How does that saying go? “Fool me once shame on you; Fool me twice, shame on me.” Why is it that some of us never learn from our mistakes?
In my book “Backtrack,” chapter four is titled “The Lightning Thing.” Here is an excerpt:
“A few years ago, in early September, I tried to outrun an incoming electrical storm coming hell bent down a lake. The wall of the storm cell was about 5 miles north of my boat and sweeping my way. Camp and shelter from the impending deluge was a mere mile away. If my 6-horsepower Johnson outboard had been a 20-horsepower I might have made it. But I didn’t. The September squall descended in all its fury. Amid the lightning, driving rain, and crashing thunder, the stench of ozone announced the proximity of the electrical activity. As I willed my outboard to go faster and my heart to beat slower, the squall cell passed leaving me cowed but unscathed.
Yes, I was foolish, and lucky. I broke the cardinal rule: in an electrical storm don’t get caught on the water. It just wasn’t my time.”
Back in mid- August, on a sunny afternoon on Branch Lake, Diane and I were on the final upwind leg of a sailboat race. Our 16-foot O’Day daysailer was bringing up the rear in the race bested by speedy Hobie Cats and fragile little Sunfishes. We didn’t care. We were in the race and that’s all that mattered. We were having fun — or so we thought.
The darkening gray cloud deck on the western horizon had caught my attention on the second leg of the race. Diane saw it, too. “Not to worry, Hon,” I said with an air of confidence. We have a good hour before that baby moves in.” Since getting back to camp involved beating directly into the wind — a slow process — I should have known better. As I eyed the cloud movement and the slightly freshening breeze, consideration was given to raising the centerboard, dumping the sails and putting the boat on the nearby beach until the storm cell passed.
Then it happened with little warning. Abruptly, with no telltale lightning or advance cold front, a microburst descended upon the lake with a suddenness and fury unlike anything I have ever witnessed on Branch Lake, and I have been on this lake just about every summer for more than 50 years. High winds, sheets of driving rain and hail transformed the lake from a cobalt blue gentle chop into a frothy, ivory black cauldron of 3- to 4-foot waves and blowing spindrift amid the hail and stinging rain pellets.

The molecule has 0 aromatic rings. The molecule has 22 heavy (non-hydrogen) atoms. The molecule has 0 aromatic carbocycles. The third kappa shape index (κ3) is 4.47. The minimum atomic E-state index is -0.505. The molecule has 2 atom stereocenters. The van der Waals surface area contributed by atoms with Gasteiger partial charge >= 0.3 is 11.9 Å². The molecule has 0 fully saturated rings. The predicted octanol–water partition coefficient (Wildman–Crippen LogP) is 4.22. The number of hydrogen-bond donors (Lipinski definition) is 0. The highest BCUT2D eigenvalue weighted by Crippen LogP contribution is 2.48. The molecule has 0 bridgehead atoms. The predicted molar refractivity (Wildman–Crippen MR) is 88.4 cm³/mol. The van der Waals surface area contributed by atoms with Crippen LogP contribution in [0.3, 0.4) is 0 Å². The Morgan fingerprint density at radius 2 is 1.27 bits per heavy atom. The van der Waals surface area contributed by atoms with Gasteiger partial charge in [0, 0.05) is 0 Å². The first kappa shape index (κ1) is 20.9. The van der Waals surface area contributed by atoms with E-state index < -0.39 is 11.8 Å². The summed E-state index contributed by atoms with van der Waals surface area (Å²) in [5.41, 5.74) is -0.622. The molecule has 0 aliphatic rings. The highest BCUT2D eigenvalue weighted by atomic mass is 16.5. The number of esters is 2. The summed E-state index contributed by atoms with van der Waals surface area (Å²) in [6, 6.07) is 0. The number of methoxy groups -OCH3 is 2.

A number of small sailboats capsized. I could see heads bobbing in the tumult as weekend sailors clung to their overturned craft and folks with big party boats attempted rescues. In our boat we managed to uncleat the jib halyard and let the wind have its way with our flapping jib and wind-strained mainsail. For 20 or 30 minutes, we simply kept the craft quartering into the wind while the storm beat on us and our little boat.
My son, watching the storm from our dock and unable to see us through the wall of driving rain, could only wait and worry. He said that when the cell had mostly passed he could tell that we were still upright at the other windward side of the lake.
It all ended as quickly as it began. When the danger passed Diane and I, a couple of drowned rats, convulsed in laughter, the kind that comes more from nervous relief than from a moment of humor.
“Let’s go home,” I said.
“That’s music to my ears,” Diane quipped. We sailed back to camp under our own steam.
All sailors survived that sucker punch from Mother Nature. Lesson? Of course, more than one. My first voice told me to beach the boat, but I didn’t listen. With years of weather watching under my belt and a number of outdoor articles about boating safety, I never expected that I would ever place my wife and myself in this kind of peril.
I should have known better than to underestimate the risk — the cardinal sin of boating safety. In the Maine outdoors, this kind of thinking can get you in big trouble.